The book further made mention of gay men or “Klibas”, which though could refer to impotent men, represented mostly men who were impotent with women due to their “homosexual tendencies”.
5. Women were far more empowered even during those times
Women in ancient India had a high degree of freedom and autonomy. Not only were they allowed to discuss topics that nowadays are considered inappropriate, but they also got to choose a husband for themselves from a group of eligible men.
In ancient India Svayambara was a practice in which a girl of marriageable age chose a husband from a group of suitors. In this context, ‘Svayaṁ’ in Sanskrit means ‘self’, and ‘Vara’ means ‘groom’.
A girl wishing to marry would select an auspicious time and venue and then broadcast her intentions. Kings typically sent messengers to outside lands, while commoners simply spread the news within the local community.
On the appointed day, the girl garlanded the man of her choice and a marriage ceremony was held immediately.
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6. Navigation originated in India, don’t thank Google Maps yet
The art of navigation has its origin in India about 6,000 years ago, and it was used to sail the Indus River. The word ‘navigation’ even comes from the Sanskrit word ‘Navgatih.‘
“The early Hindu astrologers are said to have used the magnet, in fixing the North and East, in laying foundations, and other religious ceremonies.
The Hindu compass was an iron fish that floated in a vessel of oil and pointed to the North. The fact of this older Hindu compass seems placed beyond doubt by the Sanskrit word Maccha Yantra, or fish machine, which Molesworth gives as a name for the mariner’s compass”.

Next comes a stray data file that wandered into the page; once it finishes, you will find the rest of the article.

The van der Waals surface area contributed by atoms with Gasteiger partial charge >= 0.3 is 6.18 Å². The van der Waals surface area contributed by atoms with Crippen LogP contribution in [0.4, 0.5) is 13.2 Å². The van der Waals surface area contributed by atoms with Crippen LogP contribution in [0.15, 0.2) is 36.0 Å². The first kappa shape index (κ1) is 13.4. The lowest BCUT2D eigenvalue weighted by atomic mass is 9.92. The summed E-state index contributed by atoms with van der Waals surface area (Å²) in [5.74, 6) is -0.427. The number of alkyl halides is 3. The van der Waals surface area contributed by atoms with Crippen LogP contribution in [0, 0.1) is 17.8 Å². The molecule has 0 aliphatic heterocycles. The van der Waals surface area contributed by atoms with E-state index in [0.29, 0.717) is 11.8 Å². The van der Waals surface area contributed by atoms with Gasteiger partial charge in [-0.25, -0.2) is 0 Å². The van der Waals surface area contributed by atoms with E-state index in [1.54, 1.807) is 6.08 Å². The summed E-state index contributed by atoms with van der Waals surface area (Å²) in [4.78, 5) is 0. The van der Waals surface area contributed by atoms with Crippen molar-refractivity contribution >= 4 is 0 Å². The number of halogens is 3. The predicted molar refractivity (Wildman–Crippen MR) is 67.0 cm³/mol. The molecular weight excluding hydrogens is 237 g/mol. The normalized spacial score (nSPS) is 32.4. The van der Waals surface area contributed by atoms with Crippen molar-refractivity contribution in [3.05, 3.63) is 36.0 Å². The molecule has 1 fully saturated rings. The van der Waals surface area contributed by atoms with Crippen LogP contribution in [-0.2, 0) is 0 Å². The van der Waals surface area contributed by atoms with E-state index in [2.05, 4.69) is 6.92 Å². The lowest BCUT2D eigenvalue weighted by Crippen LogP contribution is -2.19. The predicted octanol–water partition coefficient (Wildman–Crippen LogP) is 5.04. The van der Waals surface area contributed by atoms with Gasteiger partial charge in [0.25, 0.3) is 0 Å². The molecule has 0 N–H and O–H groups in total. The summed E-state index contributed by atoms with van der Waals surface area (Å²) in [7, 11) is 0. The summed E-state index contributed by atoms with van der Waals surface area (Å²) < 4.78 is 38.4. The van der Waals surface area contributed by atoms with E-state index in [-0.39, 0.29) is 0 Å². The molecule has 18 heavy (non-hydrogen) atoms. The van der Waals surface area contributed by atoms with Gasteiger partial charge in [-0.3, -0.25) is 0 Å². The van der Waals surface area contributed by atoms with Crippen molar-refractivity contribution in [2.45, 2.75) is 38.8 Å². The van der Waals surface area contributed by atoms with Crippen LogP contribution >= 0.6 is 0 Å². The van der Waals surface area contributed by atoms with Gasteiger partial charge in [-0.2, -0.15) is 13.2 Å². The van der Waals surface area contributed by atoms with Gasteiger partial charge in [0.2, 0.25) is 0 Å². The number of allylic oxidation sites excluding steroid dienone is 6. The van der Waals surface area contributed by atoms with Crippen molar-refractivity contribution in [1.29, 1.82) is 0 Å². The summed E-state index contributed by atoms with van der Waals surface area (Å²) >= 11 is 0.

7. Chess and Snakes & Ladders were played in ancient times
The games of chess and snakes and ladders both originated in India. The earliest forms of chess were played around the 6th century AD during Gupta Period, while Snakes & Ladders, known originally as Moksha Patam is even older, and was played in the 2nd century BC.
8. Ancient Indians used very advanced toilet systems
The first known toilet systems were used by the Indus Valley Civilization, around 2,800 BC. Archeological evidence of a sophisticated toilet system suggests that each house had running water and a private toilet, connected to a sewage system.
Each house in Harappa (city in Indus Valley) had a private toilet with link to the covered drains outside.
The architects of the Indus Valley were in the know of the sanitary engineering science, which was lost after the Indus Valley Civilization, thereby leading to the practice of open defecation which unfortunately still exist in modern India.
9. Among the largest empires in the world